On June 2, 1923, a local plumbing contractor and real-estate developer unveiled downtown Sebring’s Circle Theatre, which had small shops in the front, a movie theater in the back and professional offices on the second floor.
More than 600 people crammed the building on opening day.
“It was the coolest place in town,” said Kevin Roberts, CEO of the non-profit Champion for Children Foundation of Highlands County.
Since then, this historic location has housed several businesses, including a string of night clubs, and has had its share of highs and lows.
This June 2, exactly 90 years later, a local pastor will have a benediction dedication for the building, which returns to the community after extensive historic renovation.
The children’s foundation, which bought the building in April 2011, will have a grand-opening on June 27 where community leaders and project benefactors will see the transformation through old and new pictures, Roberts said.
The foundation hopes to use the building to help support children’s arts programs after school or in the summer and provide a “spark plug” to revive the historic downtown, said the foundation’s vice chairwoman Pat Leidel.
To pay its day-to-day expenses, the foundation will rent the building for receptions, weddings, family reunions, concerts and performances, said Brenda Heston, who was recently hired to manage Circle Theatre and is also the director of special projects for the foundation.
The almost 8,500-square-foot building has an expanded stage area with balcony seating; an outdoor courtyard that was enclosed to make a children’s activities area; a caterer’s kitchen; up to five office spaces for rent on the second floor and a 1950s style sweet shop that will have six flavors of ice-cream, among other goodies, Roberts said.
The building had been in foreclosure for five years when the foundation bought it.
“It was a historic landmark that did not need to go to waste,” Roberts said.
Renovation plans had started small, Leidel remembered, and then snowballed as ideas poured in and people came forward to help with monetary and in-kind donations.
It was community-wide effort that has made the theater renovation and opening possible, she said.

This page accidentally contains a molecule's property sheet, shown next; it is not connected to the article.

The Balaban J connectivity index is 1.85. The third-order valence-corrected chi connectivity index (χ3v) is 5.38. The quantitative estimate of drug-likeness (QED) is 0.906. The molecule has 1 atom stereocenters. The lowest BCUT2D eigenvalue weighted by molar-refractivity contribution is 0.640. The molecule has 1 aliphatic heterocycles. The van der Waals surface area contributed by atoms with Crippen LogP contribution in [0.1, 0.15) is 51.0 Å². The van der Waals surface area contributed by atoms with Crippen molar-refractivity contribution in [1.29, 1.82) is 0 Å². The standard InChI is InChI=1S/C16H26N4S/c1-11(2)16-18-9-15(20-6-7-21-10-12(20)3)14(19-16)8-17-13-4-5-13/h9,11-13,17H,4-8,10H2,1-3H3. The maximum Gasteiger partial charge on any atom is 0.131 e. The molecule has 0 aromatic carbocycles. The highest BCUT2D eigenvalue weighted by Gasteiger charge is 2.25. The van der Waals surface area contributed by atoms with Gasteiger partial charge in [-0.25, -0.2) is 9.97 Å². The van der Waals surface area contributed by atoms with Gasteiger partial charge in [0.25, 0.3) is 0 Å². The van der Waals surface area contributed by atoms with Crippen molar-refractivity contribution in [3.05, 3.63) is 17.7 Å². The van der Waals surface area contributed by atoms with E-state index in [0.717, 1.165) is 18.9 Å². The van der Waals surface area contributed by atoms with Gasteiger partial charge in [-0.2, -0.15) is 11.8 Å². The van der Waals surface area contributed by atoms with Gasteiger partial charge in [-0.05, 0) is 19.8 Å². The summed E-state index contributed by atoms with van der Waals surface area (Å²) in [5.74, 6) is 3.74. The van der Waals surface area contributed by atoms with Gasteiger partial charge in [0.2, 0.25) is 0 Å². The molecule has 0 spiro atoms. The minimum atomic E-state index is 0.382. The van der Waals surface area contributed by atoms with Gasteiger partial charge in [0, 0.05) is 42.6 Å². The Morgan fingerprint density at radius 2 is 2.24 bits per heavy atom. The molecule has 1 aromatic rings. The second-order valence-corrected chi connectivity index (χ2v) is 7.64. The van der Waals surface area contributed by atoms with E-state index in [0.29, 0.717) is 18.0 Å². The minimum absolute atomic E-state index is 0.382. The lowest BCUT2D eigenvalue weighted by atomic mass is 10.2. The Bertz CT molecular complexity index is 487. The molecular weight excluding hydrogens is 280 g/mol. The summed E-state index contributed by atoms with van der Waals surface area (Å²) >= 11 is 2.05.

Since then, there has been electrical, plumbing and air conditioning work completed, as well as part of the drywall and the sound room.
Stairs were built to the balcony, which was previously accessible only from the outside.
Along with these major renovations was painstaking cosmetic work to bring back the original elements of the building.
The clay tile walls, for instance, had gaps in places. Since clay tiles are not made any more, the holes had to be filled and the look reconstructed.
So was the case with the floors on the second-story.
The original floors had been buried under several layers of adds-ons. Instead of just carpeting them, they got a contractor to sand down and buff the floors to their pristine condition, Roberts said.
Heston said she is still working out the details on the children’s programs.
The plan is to offer art, music and dance classes and charge kids on a sliding scale. Foster kids or children who are receiving services through the Children’s Advocacy Center would be able to come for free, Roberts said.
There will also be seminars held on child welfare issues at the theater, he added.
People have also shown interest in making bookings, Heston said. There is a chamber mixer planned for July and an open house to unveil the building to the public.
Sponsorship opportunities will also be announced, they said, from naming, say the stage, in somebody’s honor to a mural of a “tree of champions” where sponsors would be able to get names etched on the leaves.
After all these months of work, Roberts is excited the big day has arrived.
“It’s like going to be a rebirth of sorts,” he said of the building. “For a venue for 300 people or less, this would be the most elegant facility.”
The Circle Theatre is on 202 N. Circle Drive in Sebring. To contact Heston for information, call 381-0417 or email firstname.lastname@example.org